According to known techniques described in particular in U.S. Pat. No. 3,874,780, an optical mixing coupler is provided by an elongated transparent rod such as a piece of glass fibre of large diameter, to the planar endfaces of which are coupled optically the various optical transmission lines to be connected. The device is reciprocal, that is to say it enables any line at one face to be connected to the lines terminating at the other face. In a modified embodiment described in U.S. Pat. No. 3,874,781 the mixed rod is connected by one plane endface to the various optical transmission lines and its other plane endface is made reflective. The light energy coming from an optical signal transmission line is returned by the reflective endface to the surface represented by the junction face. By reflection from the mirror, the light energy from one line is transmitted to all the lines with a substantially uniform distribution, assuming that the dimensions of the mixer and the numerical aperture of the optical waveguides of the transmission lines meet predetermined conditions.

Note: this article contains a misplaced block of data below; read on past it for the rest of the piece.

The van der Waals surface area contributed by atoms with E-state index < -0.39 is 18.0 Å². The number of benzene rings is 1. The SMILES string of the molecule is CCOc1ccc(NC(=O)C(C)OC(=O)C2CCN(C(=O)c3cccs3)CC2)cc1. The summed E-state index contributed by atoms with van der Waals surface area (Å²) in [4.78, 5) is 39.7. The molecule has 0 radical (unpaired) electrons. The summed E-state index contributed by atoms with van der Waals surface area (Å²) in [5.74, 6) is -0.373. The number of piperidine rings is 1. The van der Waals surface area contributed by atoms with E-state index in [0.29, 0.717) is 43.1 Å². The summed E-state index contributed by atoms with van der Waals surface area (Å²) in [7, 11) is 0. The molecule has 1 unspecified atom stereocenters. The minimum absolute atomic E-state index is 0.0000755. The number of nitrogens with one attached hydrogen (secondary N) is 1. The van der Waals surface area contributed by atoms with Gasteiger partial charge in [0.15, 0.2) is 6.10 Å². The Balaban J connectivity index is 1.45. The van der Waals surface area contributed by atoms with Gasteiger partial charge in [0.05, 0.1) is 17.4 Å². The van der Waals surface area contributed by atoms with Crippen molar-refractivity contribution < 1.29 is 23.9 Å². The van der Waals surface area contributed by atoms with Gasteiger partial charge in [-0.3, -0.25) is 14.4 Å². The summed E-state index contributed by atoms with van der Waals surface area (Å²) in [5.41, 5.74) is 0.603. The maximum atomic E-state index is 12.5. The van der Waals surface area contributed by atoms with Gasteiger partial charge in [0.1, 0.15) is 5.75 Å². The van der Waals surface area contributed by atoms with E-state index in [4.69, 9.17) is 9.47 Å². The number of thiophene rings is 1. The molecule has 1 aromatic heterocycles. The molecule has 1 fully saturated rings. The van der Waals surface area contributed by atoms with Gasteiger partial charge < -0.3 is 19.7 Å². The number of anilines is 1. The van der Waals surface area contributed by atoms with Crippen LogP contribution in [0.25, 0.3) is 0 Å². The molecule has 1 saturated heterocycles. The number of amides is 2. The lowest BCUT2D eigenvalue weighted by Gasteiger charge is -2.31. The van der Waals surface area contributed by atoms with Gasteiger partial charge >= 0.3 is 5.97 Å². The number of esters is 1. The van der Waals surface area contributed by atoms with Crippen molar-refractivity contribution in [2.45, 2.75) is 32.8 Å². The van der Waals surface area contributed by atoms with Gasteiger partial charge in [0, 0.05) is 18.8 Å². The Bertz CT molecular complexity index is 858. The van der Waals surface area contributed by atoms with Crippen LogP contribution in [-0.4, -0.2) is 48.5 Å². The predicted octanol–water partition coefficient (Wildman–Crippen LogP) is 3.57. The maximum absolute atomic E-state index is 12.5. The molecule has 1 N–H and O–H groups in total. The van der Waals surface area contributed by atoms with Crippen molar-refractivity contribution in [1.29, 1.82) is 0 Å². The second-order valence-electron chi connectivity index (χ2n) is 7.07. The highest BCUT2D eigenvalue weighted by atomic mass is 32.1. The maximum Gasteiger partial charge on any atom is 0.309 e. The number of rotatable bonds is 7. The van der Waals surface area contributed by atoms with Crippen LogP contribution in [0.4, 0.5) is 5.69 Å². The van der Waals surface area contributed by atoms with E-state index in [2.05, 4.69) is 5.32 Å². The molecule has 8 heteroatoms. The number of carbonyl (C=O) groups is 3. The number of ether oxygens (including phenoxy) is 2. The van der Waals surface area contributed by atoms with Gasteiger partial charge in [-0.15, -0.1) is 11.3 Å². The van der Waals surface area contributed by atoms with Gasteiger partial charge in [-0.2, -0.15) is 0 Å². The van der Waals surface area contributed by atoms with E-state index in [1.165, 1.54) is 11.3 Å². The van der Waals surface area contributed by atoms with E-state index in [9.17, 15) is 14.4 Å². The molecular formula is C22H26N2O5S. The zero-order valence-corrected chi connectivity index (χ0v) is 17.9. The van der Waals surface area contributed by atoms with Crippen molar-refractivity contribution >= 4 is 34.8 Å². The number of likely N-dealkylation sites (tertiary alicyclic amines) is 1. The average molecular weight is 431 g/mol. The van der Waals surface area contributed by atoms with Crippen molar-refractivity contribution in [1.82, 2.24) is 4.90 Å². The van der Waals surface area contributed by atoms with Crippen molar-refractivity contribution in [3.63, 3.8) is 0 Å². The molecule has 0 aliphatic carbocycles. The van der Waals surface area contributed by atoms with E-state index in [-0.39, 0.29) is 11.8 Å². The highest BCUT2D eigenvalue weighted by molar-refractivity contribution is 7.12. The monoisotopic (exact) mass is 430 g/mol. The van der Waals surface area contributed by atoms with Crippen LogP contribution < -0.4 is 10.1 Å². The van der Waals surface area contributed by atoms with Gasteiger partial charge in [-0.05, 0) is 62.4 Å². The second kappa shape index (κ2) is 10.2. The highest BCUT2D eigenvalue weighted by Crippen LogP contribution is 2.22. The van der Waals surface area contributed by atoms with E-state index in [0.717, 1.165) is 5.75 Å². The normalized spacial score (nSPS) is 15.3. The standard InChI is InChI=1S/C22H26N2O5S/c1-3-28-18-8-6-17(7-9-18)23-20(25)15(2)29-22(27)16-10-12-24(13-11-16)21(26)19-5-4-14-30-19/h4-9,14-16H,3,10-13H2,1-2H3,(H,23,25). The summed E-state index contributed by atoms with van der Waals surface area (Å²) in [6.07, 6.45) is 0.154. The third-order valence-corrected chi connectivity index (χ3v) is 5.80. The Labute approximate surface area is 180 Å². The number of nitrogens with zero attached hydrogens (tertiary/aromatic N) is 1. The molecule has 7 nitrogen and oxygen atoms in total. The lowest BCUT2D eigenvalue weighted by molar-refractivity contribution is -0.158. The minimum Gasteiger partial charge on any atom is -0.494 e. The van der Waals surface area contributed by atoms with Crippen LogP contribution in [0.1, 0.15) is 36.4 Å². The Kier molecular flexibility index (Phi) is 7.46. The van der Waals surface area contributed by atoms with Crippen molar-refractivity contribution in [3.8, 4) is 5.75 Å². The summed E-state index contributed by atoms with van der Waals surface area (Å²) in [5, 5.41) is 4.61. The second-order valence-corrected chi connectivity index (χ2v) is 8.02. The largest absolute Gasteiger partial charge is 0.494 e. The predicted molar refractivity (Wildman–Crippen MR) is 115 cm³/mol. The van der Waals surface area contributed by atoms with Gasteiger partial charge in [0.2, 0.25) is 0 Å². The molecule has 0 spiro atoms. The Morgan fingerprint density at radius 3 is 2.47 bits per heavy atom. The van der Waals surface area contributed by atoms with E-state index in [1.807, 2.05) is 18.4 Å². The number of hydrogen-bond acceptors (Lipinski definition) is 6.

The performance of such a reciprocal rod mixer, with or without a mirror, is not uniform. They present variations in the distribution of light energy over the outlet face depending upon the position of the inlet optical waveguide concerned. If the length of the rod and the accuracy with which the endfaces are machined are increased, these variations may be substantially reduced but they are nevertheless still of the level of a few decibels.